Fortunately, that's not the case with Banerjee's Ghost Stories film – he also wrote it – which combines class commentary and mainstream horror elements in one package. He is also the only one who tries and succeeds with humor. The cameraman Ranjan Palit (Pataakha) is reminiscent of Western and borrows from Hitchcock. There follows a man (Sukant Goel) who arrives in a village and finds it empty, except for a little boy (Aditya Shetty) and a girl (Eva Ameet Pardeshi). He said everyone was eaten. The film is full of brilliant metaphors for today's socio-economic grievances, especially in a growing India where Banerjee never lets go of what he wants to say. His only problem is sometimes an inelegative representation.
As you can see, Banerjee is the only one of the four who tries to be political. His social horror story plays with the ugliness of caste, corruption and immorality and directly affects the erosion of small towns due to the increasing urbanization. (His Ghost Stories segment is one of two with a monster in it.) The other three like to work with personal horror stories that touch inner fears. While this is equally valid as an exercise, everyone is neglected in one way or another. Kashyap's ideas are too deeply embedded in the film, and although Akhtar leaves himself open to interpretation, it doesn't reward you for the thought. In the meantime, Johar & # 39; s has nothing to offer.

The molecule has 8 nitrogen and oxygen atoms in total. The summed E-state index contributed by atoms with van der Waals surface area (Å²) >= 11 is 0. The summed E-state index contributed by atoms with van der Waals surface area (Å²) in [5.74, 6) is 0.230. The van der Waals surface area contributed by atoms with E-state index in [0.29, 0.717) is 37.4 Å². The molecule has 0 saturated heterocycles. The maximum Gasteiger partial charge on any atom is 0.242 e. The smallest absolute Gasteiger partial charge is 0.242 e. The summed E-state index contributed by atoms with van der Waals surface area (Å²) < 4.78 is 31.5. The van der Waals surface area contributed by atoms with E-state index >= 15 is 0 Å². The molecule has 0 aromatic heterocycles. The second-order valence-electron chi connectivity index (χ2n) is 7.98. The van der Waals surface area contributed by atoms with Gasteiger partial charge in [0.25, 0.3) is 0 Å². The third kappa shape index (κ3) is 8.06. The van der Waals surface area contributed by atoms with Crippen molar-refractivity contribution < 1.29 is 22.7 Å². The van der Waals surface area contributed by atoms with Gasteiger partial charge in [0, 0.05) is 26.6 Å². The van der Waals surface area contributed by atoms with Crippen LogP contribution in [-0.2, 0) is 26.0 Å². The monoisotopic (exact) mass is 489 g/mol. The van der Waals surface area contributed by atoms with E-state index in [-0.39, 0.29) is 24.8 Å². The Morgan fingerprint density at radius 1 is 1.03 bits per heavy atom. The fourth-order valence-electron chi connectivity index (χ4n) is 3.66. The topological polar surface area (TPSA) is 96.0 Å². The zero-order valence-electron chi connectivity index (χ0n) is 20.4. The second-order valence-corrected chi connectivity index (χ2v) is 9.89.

But the strangest thing is not the content, but the packaging. There is simply no reason why the four stories exist as an anthology film. In contrast to the two predecessors, Ghost Stories were not designed for the big screen on which the audience had to see them all at once. Instead, it was designed specifically for Netflix. Why not divide it into a four-part mini series if they exist independently and can be viewed as such? (Sure, there is a random motive for crows, but they are superficial in most entries.) There is no convincing argument that this is not the case. Though it wouldn't matter much if the inside wasn't that special.
Ghost Stories are streamed worldwide on Netflix.